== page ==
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It’s Time To Call Trump And His Team By Their True Name: Idolators.

On July 25th, Attorney General William Barr directed the federal Bureau of Prisons to reinstate the death penalty. The next day, former White House counsel and witness in Nixon’s impeachment trial John Dean posted a tweet critical of Barr. He wrote that Barr must be an “Old Testament kind of guy” to do such a thing.

Like presidential hopeful Mayor Pete Buttigieg’s habit of calling Mike Pence a “Pharisee,” Dean’s reference implies that the central scripture of Judaism is the source of bad things. (In response to feedback, Buttigieg stopped using the term Pharisee and began to use the word “hypocrite” to describe Pence.)

What seems to be happening in these cases is that these men, like many of us, are so horrified by the Trump administration’s nihilistic violations of human rights that they search for ancient religious metaphors to describe them.

The problem is that many of Christianity’s old metaphors for hypocrisy, materialism and twisted values refer to Jews or Judaism, so people searching within Christianity for metaphors that express their profound outrage, dismay and anger at the Trump administration end up associating it with Jews and Judaism.

This phenomenon is, as we sadly often have to say, “not good for the Jews.” We’ve got enough to worry about with a white supremacist, demagogic president and an empowered right-wing that glories in anti-Semitism with the use of the term “globalist” and chants of “Jews will not replace us.”

I propose a more accurate and less harmful metaphor. This metaphor doesn’t divide people by faith tradition or by political viewpoint, but by something deeper: a worldview. I posit that Trump, Pence, Miller and Barr are not like Pharisees or devotees of the “Old Testament.” They are rather idolators, and that’s what we should call them.

In an idolatrous worldview, certain things are essentially pure, while others are essentially impure. Of course, the classification of purity and impurity is also characteristic of a religious worldview. The difference is that for idolators, purity and impurity are essential, embodied aspects of things. Impurity can never be cleansed away, and something — or someone — pure can never transgress or be in error.

That’s why there are “shithole countries” and cities “infested” with rats and crime.

That’s why Trump couldn’t embrace Puerto Ricans after Hurricane Maria. That’s why asylum seekers aren’t permitted showers, so that they will physically become what Trump and his cronies imagine them to be in essence: filthy and disease ridden — in other words, impure. And that’s why Trump can lie and assault with impunity.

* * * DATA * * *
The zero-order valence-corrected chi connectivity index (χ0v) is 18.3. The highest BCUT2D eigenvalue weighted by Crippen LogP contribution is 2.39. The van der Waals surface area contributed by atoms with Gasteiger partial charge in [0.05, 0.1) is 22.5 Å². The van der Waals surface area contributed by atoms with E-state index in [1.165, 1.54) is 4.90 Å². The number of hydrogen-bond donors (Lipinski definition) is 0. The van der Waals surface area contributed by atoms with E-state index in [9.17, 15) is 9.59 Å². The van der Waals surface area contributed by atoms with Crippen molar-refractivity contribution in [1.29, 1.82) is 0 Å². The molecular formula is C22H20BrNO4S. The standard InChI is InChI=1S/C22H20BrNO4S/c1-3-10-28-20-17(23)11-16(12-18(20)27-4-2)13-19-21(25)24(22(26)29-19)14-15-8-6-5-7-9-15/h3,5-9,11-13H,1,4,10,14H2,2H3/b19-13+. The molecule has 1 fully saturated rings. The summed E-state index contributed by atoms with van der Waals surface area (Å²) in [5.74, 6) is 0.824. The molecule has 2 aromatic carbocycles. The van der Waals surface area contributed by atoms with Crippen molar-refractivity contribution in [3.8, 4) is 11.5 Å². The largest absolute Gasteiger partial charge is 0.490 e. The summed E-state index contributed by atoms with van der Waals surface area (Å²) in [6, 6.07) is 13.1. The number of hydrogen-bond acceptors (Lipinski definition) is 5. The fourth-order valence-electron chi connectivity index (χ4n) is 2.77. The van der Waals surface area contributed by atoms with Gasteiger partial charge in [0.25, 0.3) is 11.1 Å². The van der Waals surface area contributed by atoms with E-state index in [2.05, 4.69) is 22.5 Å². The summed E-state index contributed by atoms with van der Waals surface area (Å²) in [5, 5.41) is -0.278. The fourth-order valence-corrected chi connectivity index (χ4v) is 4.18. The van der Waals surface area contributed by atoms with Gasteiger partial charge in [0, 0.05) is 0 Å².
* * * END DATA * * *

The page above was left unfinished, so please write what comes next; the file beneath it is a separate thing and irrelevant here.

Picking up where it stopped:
As the President himself observed, he could shoot someone on 5th Avenue and wouldn’t lose votes. In this idolatrous worldview, which has its grip on the federal government, Trump is pure by definition. He cannot transgress, and he will not allow himself to be contaminated by contact with the impure.

For the rest of us with a religious worldview, whatever our faith or politics, purity and impurity are states that people and things pass in and out of. No human body is essentially dirty while another is clean. It’s transgression that makes us impure, not the color of our skin or the place we come from.

Prayer, repentance, ritual and good deeds can restore us to purity when we have transgressed.

Using the metaphor of idolatry to describe the depravity of Trump and many in his administration can help us unite across lines of faith and political persuasion. Don’t be fooled by Pence’s Protestantism, Barr’s Catholicism or Miller’s Judaism. They are idolators, for whom whiteness and maleness are permanently, essentially pure, and all else is impure and thus subject to systematic violation.

Contrary to Dean’s negative assessment of the “Old Testament,” we can look to the Torah along with the scriptures of other religions to learn how to shun and defeat idolatry. The book of Isaiah (45:20) says, “Gather together and assemble, you fugitives from the nations. Ignorant are those who carry about idols … who pray to gods that cannot save.”

Rachel Eskin Fisher, Ph.D. is a filmmaker and writer. She co-Produced and co-Directed the documentary film “Joachim Prinz: I Shall Not Be Silent”.

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